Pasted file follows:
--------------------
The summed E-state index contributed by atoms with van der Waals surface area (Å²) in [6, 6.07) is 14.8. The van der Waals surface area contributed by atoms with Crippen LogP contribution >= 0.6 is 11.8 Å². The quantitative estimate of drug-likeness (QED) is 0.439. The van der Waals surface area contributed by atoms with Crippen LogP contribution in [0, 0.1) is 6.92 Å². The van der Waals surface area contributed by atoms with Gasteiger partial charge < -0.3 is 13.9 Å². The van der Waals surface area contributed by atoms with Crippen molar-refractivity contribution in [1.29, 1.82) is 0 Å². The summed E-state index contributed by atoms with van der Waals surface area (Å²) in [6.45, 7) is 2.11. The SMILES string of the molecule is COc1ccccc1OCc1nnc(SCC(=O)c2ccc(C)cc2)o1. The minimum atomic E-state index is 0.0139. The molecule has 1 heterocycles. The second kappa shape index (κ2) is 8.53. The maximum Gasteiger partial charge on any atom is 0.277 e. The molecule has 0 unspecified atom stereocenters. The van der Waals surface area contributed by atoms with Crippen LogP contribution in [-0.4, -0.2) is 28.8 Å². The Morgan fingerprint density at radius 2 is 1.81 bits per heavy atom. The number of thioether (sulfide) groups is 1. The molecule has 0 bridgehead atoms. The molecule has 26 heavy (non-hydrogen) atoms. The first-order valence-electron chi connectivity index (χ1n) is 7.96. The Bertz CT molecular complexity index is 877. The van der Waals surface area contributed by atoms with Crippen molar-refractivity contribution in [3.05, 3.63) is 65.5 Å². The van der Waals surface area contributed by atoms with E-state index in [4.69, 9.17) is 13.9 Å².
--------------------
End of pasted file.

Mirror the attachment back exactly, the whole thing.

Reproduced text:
The summed E-state index contributed by atoms with van der Waals surface area (Å²) in [6, 6.07) is 14.8. The van der Waals surface area contributed by atoms with Crippen LogP contribution >= 0.6 is 11.8 Å². The quantitative estimate of drug-likeness (QED) is 0.439. The van der Waals surface area contributed by atoms with Crippen LogP contribution in [0, 0.1) is 6.92 Å². The van der Waals surface area contributed by atoms with Gasteiger partial charge < -0.3 is 13.9 Å². The van der Waals surface area contributed by atoms with Crippen molar-refractivity contribution in [1.29, 1.82) is 0 Å². The summed E-state index contributed by atoms with van der Waals surface area (Å²) in [6.45, 7) is 2.11. The SMILES string of the molecule is COc1ccccc1OCc1nnc(SCC(=O)c2ccc(C)cc2)o1. The minimum atomic E-state index is 0.0139. The molecule has 1 heterocycles. The second kappa shape index (κ2) is 8.53. The maximum Gasteiger partial charge on any atom is 0.277 e. The molecule has 0 unspecified atom stereocenters. The van der Waals surface area contributed by atoms with Crippen LogP contribution in [-0.4, -0.2) is 28.8 Å². The Morgan fingerprint density at radius 2 is 1.81 bits per heavy atom. The number of thioether (sulfide) groups is 1. The molecule has 0 bridgehead atoms. The molecule has 26 heavy (non-hydrogen) atoms. The first-order valence-electron chi connectivity index (χ1n) is 7.96. The Bertz CT molecular complexity index is 877. The van der Waals surface area contributed by atoms with Crippen molar-refractivity contribution in [3.05, 3.63) is 65.5 Å². The van der Waals surface area contributed by atoms with E-state index in [4.69, 9.17) is 13.9 Å².